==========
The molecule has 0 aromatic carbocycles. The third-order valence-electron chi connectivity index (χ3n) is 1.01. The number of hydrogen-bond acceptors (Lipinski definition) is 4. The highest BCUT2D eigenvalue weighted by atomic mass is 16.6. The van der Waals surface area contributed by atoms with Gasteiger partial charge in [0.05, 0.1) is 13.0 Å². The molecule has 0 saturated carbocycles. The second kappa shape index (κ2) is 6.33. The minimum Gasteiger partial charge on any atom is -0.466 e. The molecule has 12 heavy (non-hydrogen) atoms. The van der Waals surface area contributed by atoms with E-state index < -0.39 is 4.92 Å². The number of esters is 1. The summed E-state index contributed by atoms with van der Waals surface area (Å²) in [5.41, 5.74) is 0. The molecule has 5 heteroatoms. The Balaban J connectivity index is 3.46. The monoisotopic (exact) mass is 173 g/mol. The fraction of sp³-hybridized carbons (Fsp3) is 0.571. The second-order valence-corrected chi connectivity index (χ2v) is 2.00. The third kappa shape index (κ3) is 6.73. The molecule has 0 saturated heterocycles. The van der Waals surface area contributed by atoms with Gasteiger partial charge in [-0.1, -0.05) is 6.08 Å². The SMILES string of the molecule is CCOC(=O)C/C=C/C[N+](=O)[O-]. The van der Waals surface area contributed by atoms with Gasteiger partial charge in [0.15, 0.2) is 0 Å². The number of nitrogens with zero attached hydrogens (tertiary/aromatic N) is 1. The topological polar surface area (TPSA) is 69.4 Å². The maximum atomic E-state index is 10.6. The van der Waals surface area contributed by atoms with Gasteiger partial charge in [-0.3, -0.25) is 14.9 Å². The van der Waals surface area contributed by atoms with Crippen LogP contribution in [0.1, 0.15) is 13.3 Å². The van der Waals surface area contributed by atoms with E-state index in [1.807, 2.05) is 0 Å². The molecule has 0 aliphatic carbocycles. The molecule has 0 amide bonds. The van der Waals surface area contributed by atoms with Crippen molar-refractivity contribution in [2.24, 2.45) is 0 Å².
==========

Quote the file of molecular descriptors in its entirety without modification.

The molecule has 0 aromatic carbocycles. The third-order valence-electron chi connectivity index (χ3n) is 1.01. The number of hydrogen-bond acceptors (Lipinski definition) is 4. The highest BCUT2D eigenvalue weighted by atomic mass is 16.6. The van der Waals surface area contributed by atoms with Gasteiger partial charge in [0.05, 0.1) is 13.0 Å². The molecule has 0 saturated carbocycles. The second kappa shape index (κ2) is 6.33. The minimum Gasteiger partial charge on any atom is -0.466 e. The molecule has 12 heavy (non-hydrogen) atoms. The van der Waals surface area contributed by atoms with E-state index < -0.39 is 4.92 Å². The number of esters is 1. The summed E-state index contributed by atoms with van der Waals surface area (Å²) in [5.41, 5.74) is 0. The molecule has 5 heteroatoms. The Balaban J connectivity index is 3.46. The monoisotopic (exact) mass is 173 g/mol. The fraction of sp³-hybridized carbons (Fsp3) is 0.571. The second-order valence-corrected chi connectivity index (χ2v) is 2.00. The third kappa shape index (κ3) is 6.73. The molecule has 0 saturated heterocycles. The van der Waals surface area contributed by atoms with Gasteiger partial charge in [-0.1, -0.05) is 6.08 Å². The SMILES string of the molecule is CCOC(=O)C/C=C/C[N+](=O)[O-]. The van der Waals surface area contributed by atoms with Gasteiger partial charge in [0.15, 0.2) is 0 Å². The number of nitrogens with zero attached hydrogens (tertiary/aromatic N) is 1. The topological polar surface area (TPSA) is 69.4 Å². The maximum atomic E-state index is 10.6. The van der Waals surface area contributed by atoms with Gasteiger partial charge in [-0.3, -0.25) is 14.9 Å². The van der Waals surface area contributed by atoms with Crippen LogP contribution in [0.1, 0.15) is 13.3 Å². The van der Waals surface area contributed by atoms with E-state index in [1.807, 2.05) is 0 Å². The molecule has 0 aliphatic carbocycles. The molecule has 0 amide bonds. The van der Waals surface area contributed by atoms with Crippen molar-refractivity contribution in [2.24, 2.45) is 0 Å².